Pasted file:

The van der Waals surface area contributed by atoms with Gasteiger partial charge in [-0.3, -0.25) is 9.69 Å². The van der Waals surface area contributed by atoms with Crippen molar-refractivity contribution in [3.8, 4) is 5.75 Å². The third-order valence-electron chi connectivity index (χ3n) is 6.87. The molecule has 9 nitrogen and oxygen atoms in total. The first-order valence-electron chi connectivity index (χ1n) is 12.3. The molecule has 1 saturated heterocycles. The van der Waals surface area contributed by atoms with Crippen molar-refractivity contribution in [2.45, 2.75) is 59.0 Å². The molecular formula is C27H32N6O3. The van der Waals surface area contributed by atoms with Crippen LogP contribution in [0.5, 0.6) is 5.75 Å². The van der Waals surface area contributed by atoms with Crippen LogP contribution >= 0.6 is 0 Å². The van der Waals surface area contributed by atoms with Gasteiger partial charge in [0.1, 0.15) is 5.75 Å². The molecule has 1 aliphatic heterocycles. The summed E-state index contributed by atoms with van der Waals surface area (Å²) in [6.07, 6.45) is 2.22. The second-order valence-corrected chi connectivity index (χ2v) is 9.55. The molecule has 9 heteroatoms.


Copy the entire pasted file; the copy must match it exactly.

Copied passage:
The van der Waals surface area contributed by atoms with Gasteiger partial charge in [-0.3, -0.25) is 9.69 Å². The van der Waals surface area contributed by atoms with Crippen molar-refractivity contribution in [3.8, 4) is 5.75 Å². The third-order valence-electron chi connectivity index (χ3n) is 6.87. The molecule has 9 nitrogen and oxygen atoms in total. The first-order valence-electron chi connectivity index (χ1n) is 12.3. The molecule has 1 saturated heterocycles. The van der Waals surface area contributed by atoms with Crippen molar-refractivity contribution in [2.45, 2.75) is 59.0 Å². The molecular formula is C27H32N6O3. The van der Waals surface area contributed by atoms with Crippen LogP contribution in [0.5, 0.6) is 5.75 Å². The van der Waals surface area contributed by atoms with Crippen LogP contribution >= 0.6 is 0 Å². The van der Waals surface area contributed by atoms with Gasteiger partial charge in [0.1, 0.15) is 5.75 Å². The molecule has 1 aliphatic heterocycles. The summed E-state index contributed by atoms with van der Waals surface area (Å²) in [6.07, 6.45) is 2.22. The second-order valence-corrected chi connectivity index (χ2v) is 9.55. The molecule has 9 heteroatoms.